The researcher discovered the exposed database on July 19th, interestingly, on a server with a Bahrain IP address, not a US one. However, the same day, he rushed to report the data leak to the U.S. Department of Homeland Security (DHS). “I discovered the exposed data on the same day and reported it to the DHS.” “The exposed server was taken down about three weeks later, on August 9, 2021.” “It’s not clear why it took so long, and I don’t know for sure whether any unauthorized parties accessed it,” writes Diachenko in his report. The researcher considers this data leak to be serious, considering watchlists can list people who are suspected of an illicit activity but not necessarily charged with any crime. “In the wrong hands, this list could be used to oppress, harass, or persecute people on the list and their families.” “It could cause any number of personal and professional problems for innocent people whose names are included in the list,” says the researcher.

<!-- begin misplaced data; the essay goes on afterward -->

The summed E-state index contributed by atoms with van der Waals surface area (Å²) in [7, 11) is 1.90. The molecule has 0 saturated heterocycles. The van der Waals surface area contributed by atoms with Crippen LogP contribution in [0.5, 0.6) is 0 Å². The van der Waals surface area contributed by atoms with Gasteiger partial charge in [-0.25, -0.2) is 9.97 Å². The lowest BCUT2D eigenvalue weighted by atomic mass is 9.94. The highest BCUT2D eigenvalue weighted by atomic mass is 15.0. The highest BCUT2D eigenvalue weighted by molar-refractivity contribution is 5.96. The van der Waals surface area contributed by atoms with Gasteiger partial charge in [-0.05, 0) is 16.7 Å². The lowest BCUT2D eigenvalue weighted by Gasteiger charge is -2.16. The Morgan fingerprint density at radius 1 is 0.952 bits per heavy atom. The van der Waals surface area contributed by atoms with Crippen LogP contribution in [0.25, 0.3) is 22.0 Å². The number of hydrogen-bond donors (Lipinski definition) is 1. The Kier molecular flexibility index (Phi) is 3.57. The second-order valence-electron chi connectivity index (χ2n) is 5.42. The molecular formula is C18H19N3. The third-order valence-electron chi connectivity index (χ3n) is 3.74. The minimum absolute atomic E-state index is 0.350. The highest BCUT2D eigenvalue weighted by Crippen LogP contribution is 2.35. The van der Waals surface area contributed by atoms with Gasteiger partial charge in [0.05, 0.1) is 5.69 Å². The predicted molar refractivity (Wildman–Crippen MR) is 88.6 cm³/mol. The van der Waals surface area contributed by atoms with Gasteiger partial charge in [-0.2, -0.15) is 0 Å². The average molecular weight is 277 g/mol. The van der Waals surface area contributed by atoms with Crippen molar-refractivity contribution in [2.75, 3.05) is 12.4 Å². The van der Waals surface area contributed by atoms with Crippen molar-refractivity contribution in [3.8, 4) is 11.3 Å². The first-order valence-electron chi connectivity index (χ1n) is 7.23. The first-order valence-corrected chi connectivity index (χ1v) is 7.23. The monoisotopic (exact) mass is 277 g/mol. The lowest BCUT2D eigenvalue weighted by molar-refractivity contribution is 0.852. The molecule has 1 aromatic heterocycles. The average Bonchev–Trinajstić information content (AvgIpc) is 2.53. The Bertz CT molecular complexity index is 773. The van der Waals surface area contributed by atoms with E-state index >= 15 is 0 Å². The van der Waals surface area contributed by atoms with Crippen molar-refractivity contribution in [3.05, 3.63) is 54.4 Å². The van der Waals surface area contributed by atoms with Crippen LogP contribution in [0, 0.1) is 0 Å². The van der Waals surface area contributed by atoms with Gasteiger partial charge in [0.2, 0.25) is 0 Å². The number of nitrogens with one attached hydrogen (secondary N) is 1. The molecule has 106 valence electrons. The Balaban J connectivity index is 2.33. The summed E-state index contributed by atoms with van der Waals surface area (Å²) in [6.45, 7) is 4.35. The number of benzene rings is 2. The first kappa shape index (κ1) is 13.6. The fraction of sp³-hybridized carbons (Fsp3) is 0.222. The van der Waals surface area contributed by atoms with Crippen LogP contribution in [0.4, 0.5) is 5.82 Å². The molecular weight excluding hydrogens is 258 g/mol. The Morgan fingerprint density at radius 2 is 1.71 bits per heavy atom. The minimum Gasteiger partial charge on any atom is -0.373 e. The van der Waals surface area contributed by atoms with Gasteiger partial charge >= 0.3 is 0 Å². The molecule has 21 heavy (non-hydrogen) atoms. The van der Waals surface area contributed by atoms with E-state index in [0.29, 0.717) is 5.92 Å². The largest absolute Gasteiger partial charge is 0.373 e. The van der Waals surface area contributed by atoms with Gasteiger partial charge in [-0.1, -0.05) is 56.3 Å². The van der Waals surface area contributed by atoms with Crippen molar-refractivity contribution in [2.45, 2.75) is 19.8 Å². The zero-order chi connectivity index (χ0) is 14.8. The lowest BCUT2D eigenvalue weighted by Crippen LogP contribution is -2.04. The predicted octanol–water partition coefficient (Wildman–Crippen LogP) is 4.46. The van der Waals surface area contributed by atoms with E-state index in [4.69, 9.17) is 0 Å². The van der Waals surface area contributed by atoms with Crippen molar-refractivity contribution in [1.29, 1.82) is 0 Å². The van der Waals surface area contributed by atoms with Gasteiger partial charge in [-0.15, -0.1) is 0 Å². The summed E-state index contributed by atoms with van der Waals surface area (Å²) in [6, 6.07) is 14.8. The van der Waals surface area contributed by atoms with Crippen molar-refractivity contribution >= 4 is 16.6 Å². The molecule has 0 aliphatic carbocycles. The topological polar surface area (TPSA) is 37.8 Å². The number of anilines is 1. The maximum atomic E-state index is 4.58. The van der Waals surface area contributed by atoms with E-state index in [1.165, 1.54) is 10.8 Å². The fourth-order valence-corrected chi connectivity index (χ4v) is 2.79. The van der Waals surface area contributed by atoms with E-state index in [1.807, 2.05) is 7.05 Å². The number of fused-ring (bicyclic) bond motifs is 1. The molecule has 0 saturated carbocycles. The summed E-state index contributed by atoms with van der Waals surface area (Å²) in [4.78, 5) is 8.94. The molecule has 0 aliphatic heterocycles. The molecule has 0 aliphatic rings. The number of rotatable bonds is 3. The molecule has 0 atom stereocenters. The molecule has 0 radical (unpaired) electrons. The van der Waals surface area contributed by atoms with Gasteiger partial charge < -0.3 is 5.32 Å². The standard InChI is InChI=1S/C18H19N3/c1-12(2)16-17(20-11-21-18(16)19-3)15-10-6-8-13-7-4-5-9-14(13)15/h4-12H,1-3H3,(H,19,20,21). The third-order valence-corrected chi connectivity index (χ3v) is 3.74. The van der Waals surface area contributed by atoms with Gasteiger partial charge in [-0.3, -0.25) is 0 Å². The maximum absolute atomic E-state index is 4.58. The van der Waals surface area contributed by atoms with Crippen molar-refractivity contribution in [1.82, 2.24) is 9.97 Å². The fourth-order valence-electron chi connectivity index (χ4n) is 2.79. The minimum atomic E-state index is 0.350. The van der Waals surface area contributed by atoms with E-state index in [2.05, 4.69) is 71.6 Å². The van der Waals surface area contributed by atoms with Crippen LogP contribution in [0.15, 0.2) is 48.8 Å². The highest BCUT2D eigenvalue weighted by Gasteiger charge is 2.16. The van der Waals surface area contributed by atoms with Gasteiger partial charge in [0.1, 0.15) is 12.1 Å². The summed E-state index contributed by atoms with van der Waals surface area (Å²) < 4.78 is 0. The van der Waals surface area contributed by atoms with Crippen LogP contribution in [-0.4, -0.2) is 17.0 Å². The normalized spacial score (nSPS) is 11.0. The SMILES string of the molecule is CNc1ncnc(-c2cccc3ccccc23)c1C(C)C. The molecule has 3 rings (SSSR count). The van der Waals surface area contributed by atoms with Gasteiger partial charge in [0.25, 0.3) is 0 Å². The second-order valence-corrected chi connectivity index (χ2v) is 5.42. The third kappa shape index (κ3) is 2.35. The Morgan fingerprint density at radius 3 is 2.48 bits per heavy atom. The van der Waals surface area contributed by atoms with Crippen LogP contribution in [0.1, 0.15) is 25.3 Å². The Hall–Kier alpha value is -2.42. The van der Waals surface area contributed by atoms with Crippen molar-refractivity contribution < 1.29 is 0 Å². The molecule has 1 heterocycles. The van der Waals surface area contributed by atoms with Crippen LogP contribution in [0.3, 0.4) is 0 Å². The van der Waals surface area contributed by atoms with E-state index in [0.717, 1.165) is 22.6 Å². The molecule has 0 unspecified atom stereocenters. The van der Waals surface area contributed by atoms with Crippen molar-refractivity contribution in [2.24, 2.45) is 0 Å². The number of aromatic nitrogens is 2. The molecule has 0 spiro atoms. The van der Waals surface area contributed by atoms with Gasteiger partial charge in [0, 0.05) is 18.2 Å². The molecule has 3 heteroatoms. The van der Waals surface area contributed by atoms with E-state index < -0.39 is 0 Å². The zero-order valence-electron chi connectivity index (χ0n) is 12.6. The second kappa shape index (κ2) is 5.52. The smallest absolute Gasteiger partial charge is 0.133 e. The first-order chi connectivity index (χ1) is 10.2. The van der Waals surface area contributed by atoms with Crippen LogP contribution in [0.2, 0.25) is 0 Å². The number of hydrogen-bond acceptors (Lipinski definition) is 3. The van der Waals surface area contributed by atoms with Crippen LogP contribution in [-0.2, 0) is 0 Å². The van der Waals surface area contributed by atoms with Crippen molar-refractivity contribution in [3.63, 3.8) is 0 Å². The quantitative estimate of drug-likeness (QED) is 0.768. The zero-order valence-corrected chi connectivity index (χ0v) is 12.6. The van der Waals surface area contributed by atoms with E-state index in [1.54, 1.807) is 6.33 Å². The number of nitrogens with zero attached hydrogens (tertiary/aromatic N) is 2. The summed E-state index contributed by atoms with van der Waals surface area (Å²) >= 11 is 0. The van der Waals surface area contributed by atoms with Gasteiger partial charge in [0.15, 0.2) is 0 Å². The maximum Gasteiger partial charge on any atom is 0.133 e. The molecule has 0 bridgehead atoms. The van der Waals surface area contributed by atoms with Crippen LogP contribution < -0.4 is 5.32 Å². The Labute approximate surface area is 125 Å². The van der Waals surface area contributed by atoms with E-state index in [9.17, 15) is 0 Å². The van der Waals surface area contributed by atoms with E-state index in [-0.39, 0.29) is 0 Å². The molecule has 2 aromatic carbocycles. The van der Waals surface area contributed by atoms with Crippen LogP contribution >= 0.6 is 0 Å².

A secret terrorist watchlist with 1.9 million records, including classified “no-fly” records was exposed on the internet. The list was left accessible on an Elasticsearch cluster that had no password on it. BleepingComputer reports: July this year, Security Discovery researcher Bob Diachenko came across a plethora of JSON records in an exposed Elasticsearch cluster that piqued his interest. The 1.9 million-strong recordset contained sensitive information on people, including their names, country citizenship, gender, date of birth, passport details, and no-fly status. The exposed server was indexed by search engines Censys and ZoomEye, indicating Diachenko may not have been the only person to come across the list.